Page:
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10 tips for powerful leadership in scientific research institutions

By Luiggi Raggio

Photo by National Cancer Institute on Unsplash

Are you a staff member of a scientific research institution? Have you ever wondered how you can foster positive leadership within your research center or scientific lab? If so, maybe you need to address motivation or performance issues in your research team. Research teams improve their outcomes when they are found in an adequate organizational climate with positive leadership, clear goals, smart management techniques, and assertive communication patterns.

Here are 10 tips for powerful leadership in a scientific context:

  1. Know your team: Make the most of every chance that you have to know the people who you work with. That means that you may be a better leader if you mindfully hear them and if you really pay attention to who they are. So, if you want to truly touch the heart of your team, you will have to know a bit about their personality, working styles, communication patterns, and so on. Call them by their names, be open to dialogue and, of course, always be respectful.
  2. Be empathic: This is closely connected with the previous tip. Empathy is when you connect emotionally and not just intellectually with others. It’s about being present at the service of the other and trying to show that you care about them and what’s going on in their lives. Don’t ever judge your team members. Instead, try to understand them and see if you can be helpful. Empathy has been associated with powerful and positive models of leadership because you create meaningful connections with your team that, consequently, foster teamwork by stronger social bonds that transcend the operative tasks of the workplace.
  3. Set clear goals: To improve your leadership style, you must always be clear, consistent, and coherent with the message that you transmit. One of the most important aspects of your communication is the correct management of goal setting. So, the recommendation is to be SMART (specific, measurable, achievable, relevant, and time-based). It’s not enough to say that your team has to accomplish something. You need to be clear about how, when and why it is indispensable to do that task.
  4. Supervise: You will not be a good leader if you are always passive. A scientific organization needs control and supervising but this does not have to be hard work. You may find support from team members who may help you. Being a leader is not about doing everything by yourself. It is about finding the true potential of your collaborators and setting the conditions so that they can use it. If you do not supervise, you will lose the opportunity to measure what has been done and that might seem like the team is never up-to-date with the workload or, simply, that they are not doing it well.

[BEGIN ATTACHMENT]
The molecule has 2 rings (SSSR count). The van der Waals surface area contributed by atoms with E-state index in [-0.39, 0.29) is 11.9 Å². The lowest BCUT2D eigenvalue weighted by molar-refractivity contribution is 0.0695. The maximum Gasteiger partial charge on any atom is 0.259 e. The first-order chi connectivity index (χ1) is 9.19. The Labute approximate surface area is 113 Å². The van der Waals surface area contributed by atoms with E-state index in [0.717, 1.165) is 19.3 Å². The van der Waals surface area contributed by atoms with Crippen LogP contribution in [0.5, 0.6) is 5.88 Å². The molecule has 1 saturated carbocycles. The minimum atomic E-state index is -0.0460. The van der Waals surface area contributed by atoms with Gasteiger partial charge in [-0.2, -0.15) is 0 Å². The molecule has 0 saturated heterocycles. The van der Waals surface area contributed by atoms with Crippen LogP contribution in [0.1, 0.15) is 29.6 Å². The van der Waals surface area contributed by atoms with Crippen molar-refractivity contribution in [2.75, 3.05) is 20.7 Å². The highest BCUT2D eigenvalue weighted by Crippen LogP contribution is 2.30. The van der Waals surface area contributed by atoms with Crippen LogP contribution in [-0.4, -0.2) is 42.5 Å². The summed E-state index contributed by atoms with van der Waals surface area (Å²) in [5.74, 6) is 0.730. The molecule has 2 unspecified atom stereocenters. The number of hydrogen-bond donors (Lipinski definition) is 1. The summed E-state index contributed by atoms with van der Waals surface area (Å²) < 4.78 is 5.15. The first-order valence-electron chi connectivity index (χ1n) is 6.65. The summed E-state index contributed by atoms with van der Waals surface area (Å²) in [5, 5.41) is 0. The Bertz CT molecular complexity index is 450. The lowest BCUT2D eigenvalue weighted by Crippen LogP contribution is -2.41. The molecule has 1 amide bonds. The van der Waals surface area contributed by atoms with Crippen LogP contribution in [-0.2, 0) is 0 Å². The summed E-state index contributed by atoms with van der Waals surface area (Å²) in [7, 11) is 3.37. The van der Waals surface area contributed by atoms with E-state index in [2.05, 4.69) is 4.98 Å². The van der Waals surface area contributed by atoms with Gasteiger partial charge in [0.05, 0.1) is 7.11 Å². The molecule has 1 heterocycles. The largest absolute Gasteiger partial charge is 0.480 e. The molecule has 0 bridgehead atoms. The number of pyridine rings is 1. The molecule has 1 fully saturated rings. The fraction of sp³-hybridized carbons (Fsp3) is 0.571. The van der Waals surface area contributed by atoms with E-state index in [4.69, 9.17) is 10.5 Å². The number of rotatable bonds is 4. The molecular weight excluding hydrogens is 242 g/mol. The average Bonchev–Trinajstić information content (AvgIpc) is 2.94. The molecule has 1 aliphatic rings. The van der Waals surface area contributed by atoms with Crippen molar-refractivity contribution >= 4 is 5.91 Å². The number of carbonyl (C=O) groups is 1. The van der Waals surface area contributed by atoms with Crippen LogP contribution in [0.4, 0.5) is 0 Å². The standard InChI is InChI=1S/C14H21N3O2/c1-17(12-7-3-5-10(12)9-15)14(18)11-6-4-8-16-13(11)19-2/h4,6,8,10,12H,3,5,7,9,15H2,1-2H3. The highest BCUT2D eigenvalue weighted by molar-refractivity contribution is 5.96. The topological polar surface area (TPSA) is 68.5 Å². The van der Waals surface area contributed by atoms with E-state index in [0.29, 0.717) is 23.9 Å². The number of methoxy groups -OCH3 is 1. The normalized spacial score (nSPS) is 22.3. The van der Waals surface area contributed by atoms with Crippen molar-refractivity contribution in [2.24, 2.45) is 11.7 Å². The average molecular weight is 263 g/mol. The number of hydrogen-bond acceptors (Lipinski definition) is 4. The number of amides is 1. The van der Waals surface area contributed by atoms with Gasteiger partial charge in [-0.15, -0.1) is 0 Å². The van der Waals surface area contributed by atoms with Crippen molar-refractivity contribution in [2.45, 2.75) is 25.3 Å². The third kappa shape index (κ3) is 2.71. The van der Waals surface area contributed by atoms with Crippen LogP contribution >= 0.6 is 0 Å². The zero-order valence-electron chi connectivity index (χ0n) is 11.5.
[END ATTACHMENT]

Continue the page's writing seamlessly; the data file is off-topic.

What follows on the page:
5. Keep an endless learning philosophy: If you adopt epistemological humility, you will extract all the potential of continuous improvement. Set a clear schedule for seminars, workshops, upskilling courses and other learning opportunities. Even if you are in experimental research or if you work with the best researchers in your team, always consider planning activities that may nourish your intellectual appetite.
  6. Be a role model: You will have better results if you teach by example. It’s not always necessary to be prescriptive or to tell others how to behave. Being a competent and ethical behavioral model may spread that behavior in the rest of the team by imitation. Plus, you won’t be a good leader if you aren’t a genuine person. Don’t underestimate the power of being coherent.
  7. Use technology wisely: Stay up to date with management technology. If you set a smart workflow, you will save time. Managing consumes time, and if you find a way to better organize your time, you will invest it in true research activities. By the way, don’t forget to rest and socialize. If you don’t rest, you may be at risk of burnout syndrome — that means that you may end up hating your work because you have high stress levels.
  8. Acknowledge your team: Be supportive and reinforcing. Social motivation is better than instrumental (material) motivation. People find themselves stimulated when they are told they have done something correctly. So, tell your team members how important they are, how they are doing well and how you recognize their virtues. Plus, you must be ready to receive feedback as well, accept it with humility and use that information to improve your performance.
  9. Promote interaction: It’s not all about doing research. Try to find interpersonal moments where the team has the opportunity to strengthen their social bonds. So, have fun! If it’s possible, from time to time, break the routine and do something different that may not be something about work.
  10. Promote a superior purpose. Finally, always remind your team that the scientific work is serving a higher purpose, or however else you would like to call it. There’s something inherently transcendental to the labor of the scientific researcher, given the fact that science builds on the shoulders of giants, and works at the service of mankind. Is that all? Not really, but I hope that you have found this topic interesting, and you could look forward to learning more about responsible, ethical and positive leadership within our academic institutions. Good luck!

Luiggi Raggio is a Researcher.Life Ambassador. He is a psychologist who hails from Venezuela and is the Academic Secretary of The Research Center of The Social and Economical Sciences Faculty of The Arturo Michelena University.

Originally published at https://researcher.life on March 9, 2022.

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